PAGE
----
Turkey, Russia top Internet risk charts

Opinion

Turkey, Russia top Internet risk charts

Computer Virus, Leanne Riss, WestEnd61, Rex Features.JPGIf you've a business trip to Turkey or Russia on the cards, then you might want to think about leaving your laptop at home, say the antivirus bods at Internet security outfit AVG, who have just released a new report detailing some of the most dangerous, and safest places to surf the world wide web.

Based on a tally of Internet attacks for the final week of July, as well as the number of AVG installs per country, the experts found a disproportionate risk of falling victim to a hacker, malware or virus attack in Turkey, where its software stepped in to protect on average, one in 10 users.

This was followed by Russia, with one in 15, Armenia with one in 24 and Azerbaijan with one in 39.

Asian countries such as Bangladesh and Vietnam were also seen as risky, while the US and Pakistan also made the top 10 most dangerous list, with a one in 48 risk.

The UK was, as usual, doomed to mid-table obscurity, ranked 31st with an average of one in 63 users attacked.

In contrast, Taiwan, Argentina and France all came out of the survey well, while Japan, with ultra-high rates of Internet penetration among the general population, was the safest developed country, with one in 404 users being hit.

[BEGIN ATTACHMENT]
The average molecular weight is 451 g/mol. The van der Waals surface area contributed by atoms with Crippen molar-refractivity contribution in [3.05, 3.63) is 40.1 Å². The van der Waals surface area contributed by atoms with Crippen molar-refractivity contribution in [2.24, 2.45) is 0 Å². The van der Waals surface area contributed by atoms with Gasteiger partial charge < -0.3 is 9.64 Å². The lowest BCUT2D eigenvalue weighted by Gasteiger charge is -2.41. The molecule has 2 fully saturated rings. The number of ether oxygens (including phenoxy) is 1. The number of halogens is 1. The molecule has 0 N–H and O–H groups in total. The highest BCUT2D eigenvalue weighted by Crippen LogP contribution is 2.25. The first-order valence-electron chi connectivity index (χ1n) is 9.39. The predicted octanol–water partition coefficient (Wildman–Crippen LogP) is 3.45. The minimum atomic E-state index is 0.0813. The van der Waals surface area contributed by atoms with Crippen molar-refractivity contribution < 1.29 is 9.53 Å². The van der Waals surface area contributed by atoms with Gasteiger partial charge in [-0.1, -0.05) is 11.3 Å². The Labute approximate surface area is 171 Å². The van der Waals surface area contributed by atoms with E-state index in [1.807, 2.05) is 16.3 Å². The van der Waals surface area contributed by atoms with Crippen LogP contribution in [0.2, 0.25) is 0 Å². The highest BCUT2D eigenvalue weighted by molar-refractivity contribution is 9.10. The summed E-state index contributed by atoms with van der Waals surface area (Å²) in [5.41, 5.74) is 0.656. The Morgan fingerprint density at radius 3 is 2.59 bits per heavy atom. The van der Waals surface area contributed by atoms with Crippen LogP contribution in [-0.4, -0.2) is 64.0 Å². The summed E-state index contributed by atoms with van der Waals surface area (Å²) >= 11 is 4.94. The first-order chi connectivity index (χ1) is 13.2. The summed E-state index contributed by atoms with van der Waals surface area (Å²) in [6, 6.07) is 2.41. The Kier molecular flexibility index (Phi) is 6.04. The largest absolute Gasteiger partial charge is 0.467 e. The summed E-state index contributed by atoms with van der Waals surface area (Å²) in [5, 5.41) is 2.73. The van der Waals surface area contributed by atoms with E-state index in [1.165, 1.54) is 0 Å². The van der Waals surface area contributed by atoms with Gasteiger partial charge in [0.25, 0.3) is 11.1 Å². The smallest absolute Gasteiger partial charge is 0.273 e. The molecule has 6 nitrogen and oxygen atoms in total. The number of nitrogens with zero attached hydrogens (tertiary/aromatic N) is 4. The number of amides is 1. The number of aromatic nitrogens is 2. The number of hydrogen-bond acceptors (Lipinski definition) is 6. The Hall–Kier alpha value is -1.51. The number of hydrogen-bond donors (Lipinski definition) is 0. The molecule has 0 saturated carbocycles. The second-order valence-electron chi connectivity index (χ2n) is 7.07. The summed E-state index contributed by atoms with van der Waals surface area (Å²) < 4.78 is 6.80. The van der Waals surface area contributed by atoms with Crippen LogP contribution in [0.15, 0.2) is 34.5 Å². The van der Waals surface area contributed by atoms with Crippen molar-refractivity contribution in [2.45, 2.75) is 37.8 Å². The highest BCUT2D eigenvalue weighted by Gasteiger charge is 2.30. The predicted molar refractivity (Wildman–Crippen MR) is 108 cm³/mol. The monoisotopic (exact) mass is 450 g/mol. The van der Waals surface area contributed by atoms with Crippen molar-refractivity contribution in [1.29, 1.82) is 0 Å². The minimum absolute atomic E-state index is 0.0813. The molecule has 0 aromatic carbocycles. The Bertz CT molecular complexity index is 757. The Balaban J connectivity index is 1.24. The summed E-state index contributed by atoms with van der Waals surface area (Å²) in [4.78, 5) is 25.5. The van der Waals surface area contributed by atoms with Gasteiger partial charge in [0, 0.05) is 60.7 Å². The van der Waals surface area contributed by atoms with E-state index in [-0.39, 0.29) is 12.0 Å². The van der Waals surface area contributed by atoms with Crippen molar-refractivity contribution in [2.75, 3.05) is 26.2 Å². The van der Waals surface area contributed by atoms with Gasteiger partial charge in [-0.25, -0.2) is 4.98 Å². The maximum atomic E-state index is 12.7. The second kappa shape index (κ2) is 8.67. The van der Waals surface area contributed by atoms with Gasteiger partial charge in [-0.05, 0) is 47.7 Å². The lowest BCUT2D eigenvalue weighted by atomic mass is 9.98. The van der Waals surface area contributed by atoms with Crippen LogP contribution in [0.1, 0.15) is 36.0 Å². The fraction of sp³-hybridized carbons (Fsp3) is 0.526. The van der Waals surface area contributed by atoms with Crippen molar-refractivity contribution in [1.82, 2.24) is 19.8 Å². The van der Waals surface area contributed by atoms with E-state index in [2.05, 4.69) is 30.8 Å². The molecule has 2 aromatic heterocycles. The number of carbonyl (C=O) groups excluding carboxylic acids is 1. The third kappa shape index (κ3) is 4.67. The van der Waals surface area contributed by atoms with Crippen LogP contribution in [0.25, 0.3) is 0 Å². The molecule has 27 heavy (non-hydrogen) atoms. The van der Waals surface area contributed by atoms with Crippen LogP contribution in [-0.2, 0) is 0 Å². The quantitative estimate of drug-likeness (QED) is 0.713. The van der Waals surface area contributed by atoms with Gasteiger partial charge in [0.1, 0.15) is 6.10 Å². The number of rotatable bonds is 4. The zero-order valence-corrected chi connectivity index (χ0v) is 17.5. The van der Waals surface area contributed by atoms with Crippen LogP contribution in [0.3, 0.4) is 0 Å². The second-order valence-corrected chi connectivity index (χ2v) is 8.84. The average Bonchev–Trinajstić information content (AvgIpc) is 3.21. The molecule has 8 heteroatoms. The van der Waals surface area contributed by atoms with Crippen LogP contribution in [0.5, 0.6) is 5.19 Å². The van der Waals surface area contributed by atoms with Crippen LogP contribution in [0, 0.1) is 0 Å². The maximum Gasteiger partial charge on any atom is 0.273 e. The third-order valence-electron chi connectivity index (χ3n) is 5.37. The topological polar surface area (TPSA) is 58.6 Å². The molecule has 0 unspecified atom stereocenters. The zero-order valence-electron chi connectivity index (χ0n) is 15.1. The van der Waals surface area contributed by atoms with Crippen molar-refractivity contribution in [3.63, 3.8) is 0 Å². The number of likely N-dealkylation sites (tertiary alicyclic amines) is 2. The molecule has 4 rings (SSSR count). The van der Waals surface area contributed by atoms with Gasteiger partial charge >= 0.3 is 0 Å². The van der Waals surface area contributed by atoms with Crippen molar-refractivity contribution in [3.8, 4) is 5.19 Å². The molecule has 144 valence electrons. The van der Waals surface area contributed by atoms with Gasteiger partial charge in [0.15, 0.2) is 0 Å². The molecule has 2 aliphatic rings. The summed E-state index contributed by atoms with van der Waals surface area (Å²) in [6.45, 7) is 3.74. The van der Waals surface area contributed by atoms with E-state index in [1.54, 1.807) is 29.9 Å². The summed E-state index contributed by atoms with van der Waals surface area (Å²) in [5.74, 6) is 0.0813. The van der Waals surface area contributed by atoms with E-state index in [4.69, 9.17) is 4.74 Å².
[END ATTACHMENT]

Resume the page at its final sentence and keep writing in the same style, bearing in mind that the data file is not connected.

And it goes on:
AVG spokesman Roger Thomson said there were a number of theories as to the extreme variations, with many of the riskier countries having large numbers of Internet cafes and a culture of sharing computers.

However, "it is safe to say that a minority of users account for a large proportion of attacks," he added.

But even the global average of facing a one in 73 chance of attack on any given day does not present fantastic odds, said Thomson, and of course the best defence is to log out of web-based services on public computers when abroad, and if taking your own machine, back up important data and install protection.

The safest country in the world, incidentally, was found to be Sierra Leone, where just one in 692 surfers faced an attack, although to be fair this probably has more to do with being one of the poorest countries in the world, as opposed to having many Internet users.

This was first published in August 2010

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